a reparametrization 6f, G'I and G' transform with weight (A r), Gr2 with
weight (A r 2), and Goi with weight (A r + 1), apart from anomaly
terms which have the same form as in (A.4). Specifically,
N
frl-- n -r1+ z r(r)m + wa(m)]f(m-r+l)Gm
11 = D(A )G + 1 \+- + Wa (Ml f( 11
m=r+l
= (A-r-) + m [ ) + (1 + Wam f(m-r+l)Gm


bf G12- = D -2-G +
= 2+ (Wa + 1)(n)] f(m 1r+l) 2
m=r+l I G

5f (A-r!) m-r
6f G^' =D22+ G rr-1 +( Wa ()] f( 1 22
m=r+l 2 \r]J

(A.5)
We shall now consider the reducibility of these representations. As we have
shown earlier, the only irreducible representations in terms of covariant fields
are doublets. Our modus operandi shall hence consist of starting from the
lowest weight field in the representation (which necessarily is the member of
a covariant doublet) and working our way up the weight 'ladder', trying to
form a covariant doublet at each stage. The existence of a new doublet at each
level implies that the fields in all the previous levels decouple completely from
those at this level and at all further levels. To illustrate this procedure, let us
first look at the (4N + 2)-field representation. The lowest weight field in this
multiple is GNl(= G2), which has weight (A N). This transforms as

SfGN f(Gl-1 N +G).
11^ --(12 + 21)-

We look now for a different linear combination of GN-1 and GN which trans-
forms as the light component of a doublet(i.e., the transformation does not







involve f). We find that

1(GN1 +aGN) = f [(1 a)(GN-1 G22N-l) aGN] +(N+aN-2aA)fG.
(A.6)
Requiring that the f' term vanish, we get

a = N/(2A N) (A.7)

So the combinations
(2A N)GN-1 + NGN

and
2(A N)(GN1- GN-1)- NGN

form a new doublet, provided that

a~l,

i.e.,A 0 N. If A = N, this doublet is the same as before; therefore, there
is no reducibility at this level. In this case, as we shall see in a moment, the
next level separates out, leaving us with an irreducible quartet at this level.
Continuing this process, let us consider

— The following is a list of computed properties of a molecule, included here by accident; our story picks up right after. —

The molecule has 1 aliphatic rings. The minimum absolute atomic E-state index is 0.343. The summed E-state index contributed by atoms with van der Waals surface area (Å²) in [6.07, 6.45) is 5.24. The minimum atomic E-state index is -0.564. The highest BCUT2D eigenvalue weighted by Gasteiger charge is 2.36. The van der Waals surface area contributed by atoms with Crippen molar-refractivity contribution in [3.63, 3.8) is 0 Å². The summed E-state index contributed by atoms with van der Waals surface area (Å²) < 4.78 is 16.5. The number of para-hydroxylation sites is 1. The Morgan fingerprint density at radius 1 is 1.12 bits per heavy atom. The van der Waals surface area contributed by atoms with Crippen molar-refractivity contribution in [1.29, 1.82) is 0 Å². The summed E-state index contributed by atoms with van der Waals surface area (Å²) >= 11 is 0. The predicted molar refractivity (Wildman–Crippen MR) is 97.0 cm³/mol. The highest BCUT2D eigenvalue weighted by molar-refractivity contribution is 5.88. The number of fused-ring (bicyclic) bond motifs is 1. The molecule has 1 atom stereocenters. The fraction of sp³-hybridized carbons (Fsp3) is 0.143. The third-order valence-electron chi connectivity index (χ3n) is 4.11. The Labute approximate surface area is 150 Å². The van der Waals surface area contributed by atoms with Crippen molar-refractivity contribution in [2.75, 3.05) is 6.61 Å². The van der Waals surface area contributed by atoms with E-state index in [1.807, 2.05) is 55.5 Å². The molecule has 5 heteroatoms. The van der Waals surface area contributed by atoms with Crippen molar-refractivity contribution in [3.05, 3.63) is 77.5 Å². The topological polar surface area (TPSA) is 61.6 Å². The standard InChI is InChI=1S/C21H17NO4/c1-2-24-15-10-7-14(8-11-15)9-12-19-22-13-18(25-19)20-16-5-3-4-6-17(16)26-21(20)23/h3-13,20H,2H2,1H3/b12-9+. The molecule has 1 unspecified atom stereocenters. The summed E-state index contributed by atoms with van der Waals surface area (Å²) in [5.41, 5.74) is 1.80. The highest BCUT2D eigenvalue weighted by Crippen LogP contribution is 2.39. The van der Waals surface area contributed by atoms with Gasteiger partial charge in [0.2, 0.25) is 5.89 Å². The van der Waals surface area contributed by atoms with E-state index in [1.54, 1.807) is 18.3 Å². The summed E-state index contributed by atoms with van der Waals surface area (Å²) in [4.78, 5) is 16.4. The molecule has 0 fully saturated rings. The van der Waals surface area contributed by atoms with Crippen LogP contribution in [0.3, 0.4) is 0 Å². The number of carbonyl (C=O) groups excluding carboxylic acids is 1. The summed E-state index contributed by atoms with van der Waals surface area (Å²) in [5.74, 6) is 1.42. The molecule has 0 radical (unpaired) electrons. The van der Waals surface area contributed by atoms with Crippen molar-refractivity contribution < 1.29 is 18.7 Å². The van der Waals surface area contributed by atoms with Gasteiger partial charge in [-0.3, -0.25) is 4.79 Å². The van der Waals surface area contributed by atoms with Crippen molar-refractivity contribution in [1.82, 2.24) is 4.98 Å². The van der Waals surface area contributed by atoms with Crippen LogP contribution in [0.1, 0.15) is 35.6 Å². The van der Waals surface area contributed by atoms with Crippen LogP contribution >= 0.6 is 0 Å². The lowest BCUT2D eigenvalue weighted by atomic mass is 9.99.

f (Gl-1 +G -1+ ') =
f [(1 + )(G1N-2 + GN-1) + (/ + 9')GN-1' + yGN/] (A.8)

f' [(N 1 + 2wa + 2WA + 7)GaN-1 + (N + 9)GN]

This combination transforms without the f' term if we choose

S2wa + N -1 and N(N 1 + 2wa) (A.9)
= N- 2wA 2w -N N (A9)

Hence the combinations

(N 2wA)Gf-1 + (N 1 + 2wa)(GN-1 NGj<)








and

(2N 2A 1)(GN-2+ GN-1) + (N + 2w) ((1 N)G 1' NGN')


form a new doublet, as long as A # N-i. If A = N- 1, there is no

reducibility at this level; so far only the first doublet has decoupled completely.

The decomposition of the sextet presented in the third chapter follows this same

pattern.

Going a step further up the ladder of weights, we can now look at the

transformation of a different linear combination of the fields GN-2 GN-,
12 '21
GN-1' and GN', namely,
12 2
(G1N-2 + ,G2N-1 + ,GN-'11- pGN. ( A.10)
12 + 21 N12i (A.1O)

This time, however, in addition to the fl term, there is an f" term; both of

these terms must vanish if we want a reduction into doublets. This yields four

conditions for the three parameters ji, v and p, which are in general consistent

only if the relation


(2N -1 2A)(A + 2Wa) (N 1 + 2wa) = 0 (A.11)


is satisfied. We note that this relation has A = N 1 as a possible solution;

thus, in this case, the representation is reducible at this level. This is in

complete contrast to the previous two stages of reduction, where the doublets

would decouple except for special values of the weights. If A = N 1, three

doublets have by now completely decoupled. For higher levels, the number of

constraints increases faster than the number of coefficients in the combinations

of fields. Then reducibility breaks down in general, leaving us with larger and

larger irreducible(non-covariant) multiplets.






92
Next we consider the case of the 4N-field representations. Now the lowest
weight field in the multiple is GN-1, with weight (A- N + ) and GN =
GN = 0. We have
fG-1 = f(GN G-1). (A.12)

As before, we consider the transformation of a different linear combination of
the fields on the right hand side:
f (GN-il+ +GN-l) f ((1 + )(GN2 G+ +- ) -aG1- (A.-13)'
(A.13)
f'(N 1 + 2wa aN + 2awA)G'-1
The f' term vanishes if we choose

N 1+ 2wa
a 2wA N

Then the combinations

(2wA N)G N-1 + (N 1 + 2wa)GN-1

and
(2wA + 2wa 1)(G1N-2 + GN-1) + (N 1 + 2wa)GfN-1'

form a new doublet if a $ -1, i.e., if Wa + wA # 1. Let us move on to the
next level and look at the f' term in

(Gi/N-+ # NV- 1 + -1 rN-l'1
1(+2 + 21 + 12 )

which is

f' ((N 1 + y)GfN-1 ,3(N 1 + 2wa)GN-1 GfN-1).

This is zero if and only if /3 = -Y = 0 and N = 1, in which case this level does
not even exist. As we go up to higher levels, we find as before that there are
too many constraints on too few parameters, so that in general, only the first
doublet decouples completely from these representations.